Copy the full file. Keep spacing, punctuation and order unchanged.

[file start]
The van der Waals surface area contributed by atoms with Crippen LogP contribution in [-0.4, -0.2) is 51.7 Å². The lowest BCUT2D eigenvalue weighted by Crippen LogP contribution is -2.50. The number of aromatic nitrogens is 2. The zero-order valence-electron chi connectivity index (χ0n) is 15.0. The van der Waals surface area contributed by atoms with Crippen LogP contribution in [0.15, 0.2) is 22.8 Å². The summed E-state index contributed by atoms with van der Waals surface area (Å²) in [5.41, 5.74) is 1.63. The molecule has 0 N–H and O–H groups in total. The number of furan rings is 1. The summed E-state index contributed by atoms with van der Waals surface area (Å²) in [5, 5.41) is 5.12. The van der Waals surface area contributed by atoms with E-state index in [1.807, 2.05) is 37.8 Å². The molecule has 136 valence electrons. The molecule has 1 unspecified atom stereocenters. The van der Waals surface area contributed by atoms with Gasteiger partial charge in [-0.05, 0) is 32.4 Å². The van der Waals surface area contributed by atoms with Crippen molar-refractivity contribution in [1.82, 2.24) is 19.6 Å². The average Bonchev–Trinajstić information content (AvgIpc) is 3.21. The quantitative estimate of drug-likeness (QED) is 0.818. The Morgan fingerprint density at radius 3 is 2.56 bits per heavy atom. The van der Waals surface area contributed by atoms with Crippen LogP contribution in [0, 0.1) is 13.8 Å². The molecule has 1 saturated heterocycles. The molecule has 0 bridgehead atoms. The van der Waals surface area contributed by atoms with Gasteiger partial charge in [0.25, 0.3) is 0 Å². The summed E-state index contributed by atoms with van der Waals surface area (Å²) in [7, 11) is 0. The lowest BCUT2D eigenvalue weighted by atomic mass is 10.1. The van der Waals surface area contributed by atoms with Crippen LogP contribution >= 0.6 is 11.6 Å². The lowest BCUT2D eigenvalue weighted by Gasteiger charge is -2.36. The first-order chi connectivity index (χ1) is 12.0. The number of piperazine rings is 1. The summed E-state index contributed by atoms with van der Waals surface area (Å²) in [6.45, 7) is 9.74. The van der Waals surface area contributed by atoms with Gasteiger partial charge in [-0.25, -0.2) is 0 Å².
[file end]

The van der Waals surface area contributed by atoms with Crippen LogP contribution in [-0.4, -0.2) is 51.7 Å². The lowest BCUT2D eigenvalue weighted by Crippen LogP contribution is -2.50. The number of aromatic nitrogens is 2. The zero-order valence-electron chi connectivity index (χ0n) is 15.0. The van der Waals surface area contributed by atoms with Crippen LogP contribution in [0.15, 0.2) is 22.8 Å². The summed E-state index contributed by atoms with van der Waals surface area (Å²) in [5.41, 5.74) is 1.63. The molecule has 0 N–H and O–H groups in total. The number of furan rings is 1. The summed E-state index contributed by atoms with van der Waals surface area (Å²) in [5, 5.41) is 5.12. The van der Waals surface area contributed by atoms with E-state index in [1.807, 2.05) is 37.8 Å². The molecule has 136 valence electrons. The molecule has 1 unspecified atom stereocenters. The van der Waals surface area contributed by atoms with Gasteiger partial charge in [-0.05, 0) is 32.4 Å². The van der Waals surface area contributed by atoms with Crippen molar-refractivity contribution in [1.82, 2.24) is 19.6 Å². The average Bonchev–Trinajstić information content (AvgIpc) is 3.21. The quantitative estimate of drug-likeness (QED) is 0.818. The Morgan fingerprint density at radius 3 is 2.56 bits per heavy atom. The van der Waals surface area contributed by atoms with Crippen LogP contribution in [0, 0.1) is 13.8 Å². The molecule has 1 saturated heterocycles. The molecule has 0 bridgehead atoms. The van der Waals surface area contributed by atoms with Gasteiger partial charge in [0.25, 0.3) is 0 Å². The summed E-state index contributed by atoms with van der Waals surface area (Å²) in [7, 11) is 0. The lowest BCUT2D eigenvalue weighted by atomic mass is 10.1. The van der Waals surface area contributed by atoms with Crippen LogP contribution >= 0.6 is 11.6 Å². The lowest BCUT2D eigenvalue weighted by Gasteiger charge is -2.36. The first-order chi connectivity index (χ1) is 12.0. The number of piperazine rings is 1. The summed E-state index contributed by atoms with van der Waals surface area (Å²) in [6.45, 7) is 9.74. The van der Waals surface area contributed by atoms with Gasteiger partial charge in [-0.25, -0.2) is 0 Å².